China issues nationwide drought alert amid extreme heat
China issued its first national drought alert of the year this week amid more than two months of record-breaking temperatures and below average rainfall, Chinese state media reports.
Why it matters: The "yellow" alert is the third-highest on China's four-tier system and comes as central and southwest regions are facing some of the highest temperatures ever recorded.
Driving the news: The district of Beibei, north of Chongqing in the southwestern region of the country, hit 113°F (45°C) on Thursday, the highest reliable temperature ever recorded outside Xinjiang.
- A record-breaking 262 weather stations tied or broke their highest temperature on record during the long-running heat wave, which has increased in intensity during the past week, per China News.
- At least 244 cities across China could experience temperatures above 104°F (40°C) on Friday and more than 400 additional cities could see temperatures above 98°F (37°C), CNN reports.
- The Poyang Lake in central China's Jiangxi province has shrunk to a quarter of its normal size for this time of year and some 66 rivers in 34 counties in southwestern China have dried up, Reuters reports from state media.
- Rainfall in Chongqing, in the southwestern region of China, is down to 60% of average, per Reuters.
Threat level: This heat wave has set records for its geographic footprint, with the largest-ever area with high temperatures above 104°F (40°C) —527,029 square miles, beating the old record of 299,615 square miles, according to state media.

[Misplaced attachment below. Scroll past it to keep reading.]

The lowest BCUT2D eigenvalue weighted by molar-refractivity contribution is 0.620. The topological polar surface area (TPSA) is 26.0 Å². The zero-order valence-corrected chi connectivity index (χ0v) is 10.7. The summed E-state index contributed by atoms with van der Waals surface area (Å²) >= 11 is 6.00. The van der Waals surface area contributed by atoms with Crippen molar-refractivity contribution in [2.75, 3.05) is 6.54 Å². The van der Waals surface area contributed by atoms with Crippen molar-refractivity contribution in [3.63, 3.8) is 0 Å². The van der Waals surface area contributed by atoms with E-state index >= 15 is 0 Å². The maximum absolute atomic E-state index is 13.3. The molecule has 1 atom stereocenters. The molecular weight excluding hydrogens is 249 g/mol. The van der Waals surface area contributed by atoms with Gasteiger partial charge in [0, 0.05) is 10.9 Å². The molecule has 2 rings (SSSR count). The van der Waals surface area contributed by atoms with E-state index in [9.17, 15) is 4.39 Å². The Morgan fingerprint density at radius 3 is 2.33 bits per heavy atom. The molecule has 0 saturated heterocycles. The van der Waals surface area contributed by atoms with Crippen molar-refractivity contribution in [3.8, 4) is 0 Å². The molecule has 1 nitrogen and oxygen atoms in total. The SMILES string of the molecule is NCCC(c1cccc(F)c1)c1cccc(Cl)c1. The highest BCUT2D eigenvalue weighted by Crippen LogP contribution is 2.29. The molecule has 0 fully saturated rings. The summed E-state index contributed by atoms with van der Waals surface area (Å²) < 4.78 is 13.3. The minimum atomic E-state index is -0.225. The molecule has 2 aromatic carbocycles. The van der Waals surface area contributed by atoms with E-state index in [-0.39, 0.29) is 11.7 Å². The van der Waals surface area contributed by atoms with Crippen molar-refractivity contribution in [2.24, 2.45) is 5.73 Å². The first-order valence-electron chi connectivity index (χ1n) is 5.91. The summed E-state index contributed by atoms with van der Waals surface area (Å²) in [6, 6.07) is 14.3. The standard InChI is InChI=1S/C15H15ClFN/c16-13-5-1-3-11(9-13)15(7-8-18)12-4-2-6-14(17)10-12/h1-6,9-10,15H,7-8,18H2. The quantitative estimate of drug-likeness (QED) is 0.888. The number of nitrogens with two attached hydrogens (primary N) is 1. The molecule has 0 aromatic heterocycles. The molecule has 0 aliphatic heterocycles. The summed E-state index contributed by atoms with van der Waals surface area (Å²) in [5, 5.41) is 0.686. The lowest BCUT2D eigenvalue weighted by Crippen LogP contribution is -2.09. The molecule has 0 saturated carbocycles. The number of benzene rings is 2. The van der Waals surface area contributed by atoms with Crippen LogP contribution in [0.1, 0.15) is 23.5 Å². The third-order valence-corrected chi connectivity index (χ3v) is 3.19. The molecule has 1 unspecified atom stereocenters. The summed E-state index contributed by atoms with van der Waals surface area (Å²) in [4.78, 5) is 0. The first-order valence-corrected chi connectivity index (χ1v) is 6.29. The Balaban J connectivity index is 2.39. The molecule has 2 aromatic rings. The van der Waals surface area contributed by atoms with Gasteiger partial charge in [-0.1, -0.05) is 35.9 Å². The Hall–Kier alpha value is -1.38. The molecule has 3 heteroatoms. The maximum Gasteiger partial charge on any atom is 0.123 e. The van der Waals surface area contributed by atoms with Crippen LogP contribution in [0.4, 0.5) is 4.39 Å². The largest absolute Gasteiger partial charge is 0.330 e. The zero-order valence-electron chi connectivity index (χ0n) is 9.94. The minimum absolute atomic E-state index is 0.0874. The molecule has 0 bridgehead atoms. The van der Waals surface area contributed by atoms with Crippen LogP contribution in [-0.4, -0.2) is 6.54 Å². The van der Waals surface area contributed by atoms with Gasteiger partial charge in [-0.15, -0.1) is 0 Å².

- The new record is equivalent to the states of Texas, Colorado and California combined.
- Numerous cities exceeded 111.2°F (44°C), China News reported. Temperatures this high are an acute public health threat.
- The extreme heat and drought are affecting the global supply chain, as factories shut down after the Chinese government ordered more electricity to flow to residential areas. Hydropower production has been cut due to low water levels.
Context: Research sh0ws that human-caused global warming significantly raises the odds, severity and longevity of heat waves. Chinese state media cited climate change as a main cause of the extreme heat and drought.
A recent study, for example, found that global warming made a UK heat wave 10 times more likely and at least 7°F hotter than it would have been in the absence of greenhouse gas emissions.
What to watch: Dry weather and low rainfall is expected to continue for the next three days and forecasters expect the extreme heat to continue for another week, according to state media and computer model projections.